Autumn is finally here. In some parts of the country and the world summer’s end was wet, with incessant rains that felled leaves early, smashing grass and crops with a blanket of soggy vegetation and shorn tree limbs. Such weather patterns contrasted with the drought and dryness other parts of America and the world continue to experience. What does nature know that we do not about the length of our days? Why do some regions have bounty and others experience loss? Is there something we need to atone for?
Probably. But though in my town we yearn for rains, I’m still determined to enjoy autumn once again. I have pots of yellow and burnt ocher mums nestling by pumpkins on my front porch. My autumn welcome sign is hung and a wreath of yellow leaves blazes on my front door. This is my time. For me autumn is always a beginning.
A Clearer Picture
When things fall back toward the earth, the outlines of garden and lawn, of walkway and road become more apparent. This precise definition creates a sense of order and organization. In fall there are memories of wild vines and riotous summer flower color. But now it’s best to be more satisfied with quieter denser things like clipped boxwood and evergreens, like bare tree trunks of grey and soft brown. The air is cool. The skies seem swept up too, presenting swathes of crystal color. Cold air outlines things so definitely, you can almost see each leaf and branch.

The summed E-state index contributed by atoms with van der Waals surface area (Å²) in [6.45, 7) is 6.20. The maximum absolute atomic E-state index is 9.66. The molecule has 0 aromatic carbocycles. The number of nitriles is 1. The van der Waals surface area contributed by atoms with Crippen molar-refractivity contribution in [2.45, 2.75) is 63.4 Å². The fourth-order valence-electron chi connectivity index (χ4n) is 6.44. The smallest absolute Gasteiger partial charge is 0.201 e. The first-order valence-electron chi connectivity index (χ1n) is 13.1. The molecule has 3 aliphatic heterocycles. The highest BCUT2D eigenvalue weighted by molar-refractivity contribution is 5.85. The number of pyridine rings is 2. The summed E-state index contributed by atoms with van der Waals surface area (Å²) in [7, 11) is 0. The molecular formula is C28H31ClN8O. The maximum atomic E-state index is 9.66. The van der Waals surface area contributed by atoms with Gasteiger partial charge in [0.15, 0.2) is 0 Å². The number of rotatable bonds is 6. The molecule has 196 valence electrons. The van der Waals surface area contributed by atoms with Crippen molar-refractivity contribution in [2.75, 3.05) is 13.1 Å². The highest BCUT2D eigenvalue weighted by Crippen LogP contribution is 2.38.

Order Brings Time for Contemplation
Definition and order soothes the soul. I lean toward putting things away in their proper place. I lean toward knowing that everything sleeps quietly waiting for a reawakening. This is a time to store energy, to store knowledge. It can be a time to read and contemplate and make decisions.
If you seek solace and quiet, this is your time too. For as we move inside to do our living, placing things we love like a bright pumpkin or a sheaf of leaves on table surfaces, or brightening a room with a flowered pillow or candlelight, it can also become a time to move inward in our thinking–to meditate and determine more and more exactly who we are.
Autumn decorations can remind us of endings, yet good endings that are resolute and leave us feeling blessed, not sorrowful. Autumn is the time of atonement for the Jewish people and how appropriate to tidy up one’s soul as the earth is preparing for sleep and hibernation, as winter winds are soon to come and humans are stocking up on food energy and light energy and the ability to survive.
But no matter what the season, we should atone for the hurts we have caused; we should try to mediate our expressions of anger. And certainly if we have hurt someone we need to ask for forgiveness; and if someone has hurt us, we should try to find a way to forgive that person, to lighten the loads we often carry. And we must forgive ourselves.
It’s a little early, but there will come a time as the days get shorter that we will want to settle back into our brains and examine who we are, where we are going, and how we might improve. Life cannot be lived like the riot of spring where nature blows her wad and lets everything grow and rush about. We enjoyed that fertility. But now it’s time to be more judicious in our use of harvest fruits; we need to carefully use and share our bounty.
Certainly in the spring, when life comes back, we have no fears of the future. But in the autumn, we need to count the jars in the cellar, the apples in the basket, the sins on the soul. We need to tidy our lives and draw within to discover how we will survive, how we will make it through the dark times of our life. And how we can help others through their darker, harder times.